Struggles at major hedge funds can also have a ripple effect on the companies in which they have massive holdings, even if those companies are otherwise performing well. Funds would logically liquidate holdings that retained the most value, potentially causing danger for companies like
. Two hedge funds, The Children's Investment Fund Management and 3G Capital Partners, hold 9% of the company's outstanding stock, and one-third of its board seats.
Hedge fund collapses are nothing new and are somewhat unsurprising, since taking on huge risk can lead to huge rewards or utter despair. But the sheer number of highly levered firms facing payback demands has only made the tough market conditions tougher. Even the biggest and strongest funds have come under pressure, with
Fortress Investment Group
suspending its dividend to preserve cash and
Cerberus Capital Management
And while hedge funds were blamed for fueling the downfall of firms like Bear Stearns and Lehman, and the circumstances that led to government-backed rescues of
by shorting their stocks, not all funds were able to profit from or avoid the implosion of financials and autos this year.
acquired a majority stake in
, only to see its value fall precipitously. Similarly,
, the majority owner of
, the financing arm of
, watched the automakers teeter on the brink of destruction over the past few weeks.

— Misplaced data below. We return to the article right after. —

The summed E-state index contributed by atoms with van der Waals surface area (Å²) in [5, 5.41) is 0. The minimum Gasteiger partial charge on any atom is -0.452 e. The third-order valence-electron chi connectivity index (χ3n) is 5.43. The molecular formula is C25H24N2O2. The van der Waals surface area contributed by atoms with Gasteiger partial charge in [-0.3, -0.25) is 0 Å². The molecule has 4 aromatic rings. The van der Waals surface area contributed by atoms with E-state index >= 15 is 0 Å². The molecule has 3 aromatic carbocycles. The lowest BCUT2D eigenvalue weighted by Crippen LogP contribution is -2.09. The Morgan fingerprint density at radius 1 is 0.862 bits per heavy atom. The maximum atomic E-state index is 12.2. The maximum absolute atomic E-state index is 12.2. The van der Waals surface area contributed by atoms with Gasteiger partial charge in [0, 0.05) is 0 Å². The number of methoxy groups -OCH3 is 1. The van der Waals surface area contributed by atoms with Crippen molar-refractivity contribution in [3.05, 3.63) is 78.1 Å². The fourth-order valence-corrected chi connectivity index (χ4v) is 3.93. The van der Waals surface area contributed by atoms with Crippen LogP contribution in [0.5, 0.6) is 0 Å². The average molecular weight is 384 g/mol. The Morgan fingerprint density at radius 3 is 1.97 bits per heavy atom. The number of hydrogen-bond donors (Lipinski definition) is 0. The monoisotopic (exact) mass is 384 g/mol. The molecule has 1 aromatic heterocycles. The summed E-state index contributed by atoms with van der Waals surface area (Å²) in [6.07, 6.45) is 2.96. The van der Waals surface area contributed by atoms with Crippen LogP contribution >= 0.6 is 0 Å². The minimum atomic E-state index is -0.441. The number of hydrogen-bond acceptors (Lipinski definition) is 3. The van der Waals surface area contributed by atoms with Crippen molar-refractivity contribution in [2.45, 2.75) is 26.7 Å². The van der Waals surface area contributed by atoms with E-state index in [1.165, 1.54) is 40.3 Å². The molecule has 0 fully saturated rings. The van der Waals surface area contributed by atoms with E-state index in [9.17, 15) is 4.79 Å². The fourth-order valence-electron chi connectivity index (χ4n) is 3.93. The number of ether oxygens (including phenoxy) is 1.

Any hedge fund that performed well was "either an anomaly or unreplicable. Everyone else has been hit right across the board," says Rachel Minard, president at Cogo Wolf Asset Management, a fund of funds. "What one has to be able to do in this market is move in and out of their positions and sectors with finesse and quickness. And that requires the liquidity that today is very hard to come by."
While Cogo Wolf has underperformed this year, it has placed a premium on walking clients through investment decisions to maintain and strengthen relationships: "Camaraderie, transparency, access," says Minard. The firm has managed to keep all of its clients while Minard scouts the globe for fresh capital from foreign investors.
Those that have been able to dodge the entire barrage, whether by strategy or luck, are few and far between, though some do exist.
John Jacquemin, founder of the Mooring Intrepid Opportunity Fund, laid out an investment plan in late 2005, believing there would be a "substantial correction" in housing, real estate and junk bonds.
Many of its positions moved against Mooring Intrepid for the first eight months or so, but they eventually recovered, with the fund gaining 86% this year and 216% since its inception in March 2007. But the risks were substantial, and had the housing correction taken longer to get under way, Mooring Intrepid might have become unmoored.
Investors have been quite pleased because we've done so well," says Jacquemin. They were also "made very aware that it was a high-risk, high-volatility kind of fund, that if we were right it stood to make substantial gains, but that we could be wrong, or we could be right way too early, and lose most of our equity on carry costs."
Ultimately, there will surely be hedge funds left when the dust settles from the economic crisis of 2008, but, as with all industries, only the strong will survive. Those who do likely will operate on a smaller playing field with new rules and stricter refs.
"Literally, in the last year, all the definitions have changed," says Minard. "Portable alpha doesn't mean anything anymore. 130/30 is dead."